She couldn't wait for morning light. She was going to find a hundred ways to make Nathan realize his good fortune. She already knew she was the perfect mate for him. He didn't know it yet, but eventually, with patience and understanding, he'd realize how much he loved her. She was certain.

She was his wife, his love. Their marriage was true in every sense. There was a bond between them. Marriage was a sacred institution, and Sara was determined to protect and cherish her vows.

She fell asleep holding him tight. The next day was going to be the official start of her new life as Nathan's wife. It was going to be a day in heaven.

Chapter Six

It was a day in hell.

Nathan had already left the cabin by the time she awakened. He'd opened the chimney lid for her, and the room was flooded with fresh air and sunshine. It was much warmer than the day before. After she bathed, she dressed in a lightweight royal-blue gown with white linen borders and then went to find her husband. She wanted to ask him where the fresh sheets were kept so that she could change the bedding. She also wanted him to kiss her again.

Sara had just reached the top step on the way to the main deck when she heard a man's shout. She hurried forward to see what all the commotion was about and almost tripped over the fallen man sprawled on the deck. The older seaman had obviously taken quite a fall, for he was sleeping soundly.

The parasol she hadn't been able to find the day before was twisted between his feet. Jimbo was bent on one knee over the prostrate man. He slapped the side of the man's face twice in an attempt to waken him.

In a matter of seconds a crowd gathered around their friend. Each immediately offered a suggestion or two as to how Jimbo could bring the man around.

"What the hell happened?"

Nathan's booming voice sounded directly behind Sara. She didn't turn around when she answered his question. "I believe he tripped on something."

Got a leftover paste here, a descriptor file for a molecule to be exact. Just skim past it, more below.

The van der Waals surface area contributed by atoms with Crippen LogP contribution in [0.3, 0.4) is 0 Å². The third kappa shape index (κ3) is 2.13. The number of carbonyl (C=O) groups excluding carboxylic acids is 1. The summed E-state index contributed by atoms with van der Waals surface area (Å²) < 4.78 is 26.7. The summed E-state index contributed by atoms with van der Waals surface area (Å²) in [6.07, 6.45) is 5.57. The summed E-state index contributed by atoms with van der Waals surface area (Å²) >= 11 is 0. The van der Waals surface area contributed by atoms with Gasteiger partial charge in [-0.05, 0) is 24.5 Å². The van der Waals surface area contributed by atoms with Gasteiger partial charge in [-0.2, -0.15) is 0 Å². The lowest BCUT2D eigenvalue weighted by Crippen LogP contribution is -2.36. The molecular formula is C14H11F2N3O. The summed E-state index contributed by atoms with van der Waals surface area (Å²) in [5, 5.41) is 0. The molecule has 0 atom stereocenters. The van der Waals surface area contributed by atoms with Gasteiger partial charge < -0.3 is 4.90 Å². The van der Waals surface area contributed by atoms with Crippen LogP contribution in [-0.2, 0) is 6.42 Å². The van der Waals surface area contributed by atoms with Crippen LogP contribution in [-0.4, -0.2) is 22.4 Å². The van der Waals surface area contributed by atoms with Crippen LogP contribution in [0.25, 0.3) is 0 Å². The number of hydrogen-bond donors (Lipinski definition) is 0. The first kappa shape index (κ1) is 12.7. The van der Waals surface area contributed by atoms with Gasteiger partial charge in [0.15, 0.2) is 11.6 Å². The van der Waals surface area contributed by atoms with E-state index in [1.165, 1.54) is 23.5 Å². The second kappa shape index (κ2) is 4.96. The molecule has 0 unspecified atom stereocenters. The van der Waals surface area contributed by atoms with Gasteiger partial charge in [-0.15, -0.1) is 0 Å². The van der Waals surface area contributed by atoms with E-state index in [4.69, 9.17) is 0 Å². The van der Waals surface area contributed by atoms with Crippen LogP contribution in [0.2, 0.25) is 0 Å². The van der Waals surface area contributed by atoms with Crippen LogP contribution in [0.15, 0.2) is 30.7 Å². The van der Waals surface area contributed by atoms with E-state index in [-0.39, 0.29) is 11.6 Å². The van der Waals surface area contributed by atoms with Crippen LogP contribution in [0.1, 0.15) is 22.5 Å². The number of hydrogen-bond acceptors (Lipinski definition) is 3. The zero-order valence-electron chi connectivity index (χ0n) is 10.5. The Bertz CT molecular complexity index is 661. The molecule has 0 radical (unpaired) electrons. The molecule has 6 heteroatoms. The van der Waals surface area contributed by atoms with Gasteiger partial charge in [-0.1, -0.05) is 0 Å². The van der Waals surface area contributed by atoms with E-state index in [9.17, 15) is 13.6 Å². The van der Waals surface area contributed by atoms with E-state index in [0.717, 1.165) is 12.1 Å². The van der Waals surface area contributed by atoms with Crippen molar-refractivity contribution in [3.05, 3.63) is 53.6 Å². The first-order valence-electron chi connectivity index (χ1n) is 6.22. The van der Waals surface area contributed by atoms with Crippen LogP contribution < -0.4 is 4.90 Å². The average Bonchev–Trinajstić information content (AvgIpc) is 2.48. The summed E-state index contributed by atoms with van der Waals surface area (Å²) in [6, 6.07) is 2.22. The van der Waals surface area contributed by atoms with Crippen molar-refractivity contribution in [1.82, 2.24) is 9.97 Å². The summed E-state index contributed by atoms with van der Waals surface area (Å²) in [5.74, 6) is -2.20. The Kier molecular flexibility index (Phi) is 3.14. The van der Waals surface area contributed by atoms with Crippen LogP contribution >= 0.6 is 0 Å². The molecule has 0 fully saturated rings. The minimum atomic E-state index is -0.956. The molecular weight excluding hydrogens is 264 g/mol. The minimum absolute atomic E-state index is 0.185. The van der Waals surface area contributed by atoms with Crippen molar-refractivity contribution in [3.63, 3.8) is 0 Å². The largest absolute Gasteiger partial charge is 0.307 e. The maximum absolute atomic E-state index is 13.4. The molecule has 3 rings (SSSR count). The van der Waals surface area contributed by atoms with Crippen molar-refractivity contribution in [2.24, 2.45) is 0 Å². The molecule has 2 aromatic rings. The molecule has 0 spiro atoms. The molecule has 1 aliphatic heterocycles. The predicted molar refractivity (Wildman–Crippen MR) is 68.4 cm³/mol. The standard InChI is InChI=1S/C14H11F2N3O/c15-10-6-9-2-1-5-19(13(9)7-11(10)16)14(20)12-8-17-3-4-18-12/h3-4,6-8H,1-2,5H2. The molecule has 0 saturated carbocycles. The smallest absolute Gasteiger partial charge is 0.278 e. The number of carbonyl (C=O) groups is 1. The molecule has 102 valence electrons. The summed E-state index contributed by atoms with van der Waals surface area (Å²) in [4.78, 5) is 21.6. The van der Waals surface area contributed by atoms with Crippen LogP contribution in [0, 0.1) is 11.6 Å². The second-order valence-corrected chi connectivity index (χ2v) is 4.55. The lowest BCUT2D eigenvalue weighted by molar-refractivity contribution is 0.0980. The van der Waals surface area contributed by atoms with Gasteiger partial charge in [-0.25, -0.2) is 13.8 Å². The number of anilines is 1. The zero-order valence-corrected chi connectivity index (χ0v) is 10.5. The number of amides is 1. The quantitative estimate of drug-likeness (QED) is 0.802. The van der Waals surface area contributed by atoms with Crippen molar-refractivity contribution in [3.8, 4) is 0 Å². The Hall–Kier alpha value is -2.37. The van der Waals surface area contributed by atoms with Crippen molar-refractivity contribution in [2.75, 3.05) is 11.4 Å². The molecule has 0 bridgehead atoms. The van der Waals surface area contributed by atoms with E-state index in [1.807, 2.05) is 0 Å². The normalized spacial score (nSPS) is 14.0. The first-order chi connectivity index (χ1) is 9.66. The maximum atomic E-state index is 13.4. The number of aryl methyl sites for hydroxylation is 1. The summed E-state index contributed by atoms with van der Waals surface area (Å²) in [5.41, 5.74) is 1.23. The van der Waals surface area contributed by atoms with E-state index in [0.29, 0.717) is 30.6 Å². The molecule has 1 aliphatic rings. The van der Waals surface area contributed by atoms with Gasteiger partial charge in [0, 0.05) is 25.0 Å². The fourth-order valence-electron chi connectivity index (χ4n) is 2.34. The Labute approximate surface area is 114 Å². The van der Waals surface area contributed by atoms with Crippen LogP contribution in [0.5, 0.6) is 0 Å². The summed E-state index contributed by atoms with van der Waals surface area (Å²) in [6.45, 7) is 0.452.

"It weren't something, m'lady," one of the crew announced. He pointed to the deck. "It were your parasol that caught up in his legs."

Sara was forced to accept full responsibility. "Yes, it was my parasol," she said. "His injury is my fault. Will he be all right, Jimbo? I really didn't mean to cause this mishap. I—"

Jimbo took pity on her. "No need to carry on so, Lady Sara. The men know it was just an accident."

Sara glanced up to look at the crowd. Most were nodding and smiling at her. "No need to get yourself in a dither, m'lady. Ivan will get his wits back in a minute or so."

A man with a full orange beard nodded. "Don't be fretting," he interjected. "It weren't that bad. The back of his head broke his fall."

"Murray?" Jimbo called out. "Bring me a bucket of water. That ought to bring him around."

"Will Ivan be able to cook up our meal tonight?" The man Sara remembered was named Chester asked that question. He was frowning at Sara.

She frowned back. It was apparent he blamed her for the unfortunate circumstance. "Is your stomach more important to you than your friend's health?" she asked. She didn't give him time to answer her but knelt down beside the sleeping man and gently patted his shoulder. The elderly man didn't respond. His mouth was gaping.

"My God, Jimbo, have I killed him?" she whispered.

"No, you didn't kill him," Jimbo returned. "You can see he's breathing still, Sara. He'll just have a fair head split when he wakes up, that's all."

Nathan lifted Sara to her feet and pulled her back away from the crowd. She didn't want to leave. I'm responsible for this accident," she said. Her gaze was fully directed upon Ivan, but she could still see the nods from the men surrounding her. She felt herself blush in reaction to their easy agreement. "It was an accident," she cried out.

No one contradicted her. That made her feel a little better. "I should take care of Ivan," she announced then. "When he opens his eyes I must tell him how sorry I am for forgetting my parasol."

"He won't be in the mood to listen," Nathan predicted.

"Aye," Lester agreed. "Ivan the Terrible isn't one to forgive a slight for a good long while. He loves a good grudge, doesn't he, Walt?"

A slightly built man with dark brown eyes nodded agreement. "This is more than a slight, Lester," he muttered. "Ivan's going to be in a rage."

"Is Ivan the only cook?" Sara asked.

"He is," Nathan told her.

She finally turned around to look at her husband. Her blush was high, and she really didn't know if the heat in her cheeks was due to the fact that this was their first encounter since their night of intimacy or because she'd caused such commotion.

"Why do they call him Ivan the Terrible?" she asked. "Is it because he has a mean temper?"